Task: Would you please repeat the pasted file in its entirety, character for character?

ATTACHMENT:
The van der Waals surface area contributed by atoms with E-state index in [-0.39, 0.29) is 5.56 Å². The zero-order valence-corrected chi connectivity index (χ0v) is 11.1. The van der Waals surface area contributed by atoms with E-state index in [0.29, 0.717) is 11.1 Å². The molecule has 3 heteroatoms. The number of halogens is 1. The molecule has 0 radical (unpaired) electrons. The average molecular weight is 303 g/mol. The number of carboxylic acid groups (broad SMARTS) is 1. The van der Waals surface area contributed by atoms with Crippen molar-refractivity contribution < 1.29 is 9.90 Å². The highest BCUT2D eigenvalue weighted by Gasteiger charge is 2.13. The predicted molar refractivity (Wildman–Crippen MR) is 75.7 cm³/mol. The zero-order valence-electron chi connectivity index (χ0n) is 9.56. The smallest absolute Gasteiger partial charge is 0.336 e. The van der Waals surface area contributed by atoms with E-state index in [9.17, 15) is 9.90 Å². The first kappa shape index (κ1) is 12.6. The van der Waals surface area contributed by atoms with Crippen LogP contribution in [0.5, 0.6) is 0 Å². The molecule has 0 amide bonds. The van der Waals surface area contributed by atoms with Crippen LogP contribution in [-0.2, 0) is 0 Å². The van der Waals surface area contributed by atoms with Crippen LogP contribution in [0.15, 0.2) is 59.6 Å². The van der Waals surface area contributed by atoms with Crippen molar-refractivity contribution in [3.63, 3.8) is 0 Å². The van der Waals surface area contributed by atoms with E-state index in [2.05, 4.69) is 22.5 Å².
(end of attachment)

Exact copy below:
The van der Waals surface area contributed by atoms with E-state index in [-0.39, 0.29) is 5.56 Å². The zero-order valence-corrected chi connectivity index (χ0v) is 11.1. The van der Waals surface area contributed by atoms with E-state index in [0.29, 0.717) is 11.1 Å². The molecule has 3 heteroatoms. The number of halogens is 1. The molecule has 0 radical (unpaired) electrons. The average molecular weight is 303 g/mol. The number of carboxylic acid groups (broad SMARTS) is 1. The van der Waals surface area contributed by atoms with Crippen molar-refractivity contribution < 1.29 is 9.90 Å². The highest BCUT2D eigenvalue weighted by Gasteiger charge is 2.13. The predicted molar refractivity (Wildman–Crippen MR) is 75.7 cm³/mol. The zero-order valence-electron chi connectivity index (χ0n) is 9.56. The smallest absolute Gasteiger partial charge is 0.336 e. The van der Waals surface area contributed by atoms with E-state index in [9.17, 15) is 9.90 Å². The first kappa shape index (κ1) is 12.6. The van der Waals surface area contributed by atoms with Crippen LogP contribution in [0.5, 0.6) is 0 Å². The molecule has 0 amide bonds. The van der Waals surface area contributed by atoms with Crippen LogP contribution in [-0.2, 0) is 0 Å². The van der Waals surface area contributed by atoms with Crippen LogP contribution in [0.15, 0.2) is 59.6 Å². The van der Waals surface area contributed by atoms with Crippen molar-refractivity contribution in [3.63, 3.8) is 0 Å². The van der Waals surface area contributed by atoms with E-state index in [2.05, 4.69) is 22.5 Å².